UN: Saudi bombing in Yemen has killed hundreds of children
The Saudi led Arab coalition fighting in the country included among the black list of countries that violate children's rights. According to the United Nations 785 children have died in the conflict in Yemen, 60% because of Riyadh’s air raids. Houthi rebels have recruited 72% of the 762 child soldiers.
Sanaa (AsiaNews / Agencies) - The Saudi led Arab coalition has been included on the UN blacklist of nations that violate children's rights. The secretary general of the United Nations Ban Ki-moon made the announcement yesterday, accusing Riyadh - and its allies - for the death of hundreds of children.
The Shiite rebels, who control the Yemeni capital Sanaa, are also responsible for violence, as is clear from the annual UN report on the fate of children affected by armed conflicts in 14 countries in the world in 2015.
Leila Zerrougui, the UN special representative for children and armed conflict, said that "in many cases of conflict, the airstrikes have helped to create a complex environment, where many children were killed or injured."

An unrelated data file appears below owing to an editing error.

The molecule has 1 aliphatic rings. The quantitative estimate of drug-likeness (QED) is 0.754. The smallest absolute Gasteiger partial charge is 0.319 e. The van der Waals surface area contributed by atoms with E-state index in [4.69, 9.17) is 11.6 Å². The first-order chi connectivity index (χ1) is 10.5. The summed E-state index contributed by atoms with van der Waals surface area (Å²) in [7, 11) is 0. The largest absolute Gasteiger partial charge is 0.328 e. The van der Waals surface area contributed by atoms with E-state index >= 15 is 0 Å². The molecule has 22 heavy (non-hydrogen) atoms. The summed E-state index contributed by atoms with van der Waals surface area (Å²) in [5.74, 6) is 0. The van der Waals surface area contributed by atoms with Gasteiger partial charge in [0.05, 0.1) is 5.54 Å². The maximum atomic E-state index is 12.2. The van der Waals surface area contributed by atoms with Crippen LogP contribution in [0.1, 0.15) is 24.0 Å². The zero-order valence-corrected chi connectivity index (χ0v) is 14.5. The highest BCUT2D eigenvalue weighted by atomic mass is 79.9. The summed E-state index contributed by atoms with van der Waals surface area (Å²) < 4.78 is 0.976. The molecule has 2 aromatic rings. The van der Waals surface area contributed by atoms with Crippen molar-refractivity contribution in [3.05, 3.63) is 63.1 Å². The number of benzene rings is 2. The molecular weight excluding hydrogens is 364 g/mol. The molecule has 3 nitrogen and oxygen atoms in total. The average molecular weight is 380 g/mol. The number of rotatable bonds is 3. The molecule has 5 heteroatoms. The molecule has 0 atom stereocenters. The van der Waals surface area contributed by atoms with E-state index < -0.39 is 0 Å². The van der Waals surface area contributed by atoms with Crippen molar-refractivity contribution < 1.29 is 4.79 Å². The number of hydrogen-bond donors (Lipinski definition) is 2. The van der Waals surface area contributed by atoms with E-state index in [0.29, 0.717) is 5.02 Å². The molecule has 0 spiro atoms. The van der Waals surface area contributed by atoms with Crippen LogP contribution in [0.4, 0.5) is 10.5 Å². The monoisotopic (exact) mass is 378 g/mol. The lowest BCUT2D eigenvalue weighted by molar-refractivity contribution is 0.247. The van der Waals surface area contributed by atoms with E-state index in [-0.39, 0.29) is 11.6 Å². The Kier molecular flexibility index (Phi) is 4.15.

The situation in Yemen, added the United Nations official, has proved "particularly worrying, with a five-fold increase in the number of children recruited [to take part in the fighting] and six times in respect of children killed or injured, compared to 2014" .
According to the UN report the Saudi-led coalition engaged in the conflict are responsible for 60% of the 785 children killed and 1168 injured in 2015 in Yemen. In addition, out of about 762 cases of child soldiers recruited in the fighting, 72% is attributable to the Houthi rebels, 15% to government forces and 9% is the work of al Qaeda in the Arabian Peninsula (Aqpa).
In January 2015, Yemen plunged into a brutal civil conflict opposing the country’s Sunni leadership, backed by Saudi Arabia, and Shia Houthi rebels, close to Iran. In March 2015, a Saudi-led coalition launched air strikes against the rebels in an attempt to free the capital For Saudi Arabia, the Houthis, who are allied to forces loyal to former President Ali Abdullah Saleh, are militarily supported by Iran, a charge the latter angrily rejects.
Groups linked to al Qaeda and jihadist militias linked to the Islamic State group are active in the country, which adds to the spiral of violence and terror. According to sources of the World Health Organization (WHO) at least 6,400 people have been killed in the war; for the United Nations there is a strong risk of "humanitarian catastrophe" in Yemen.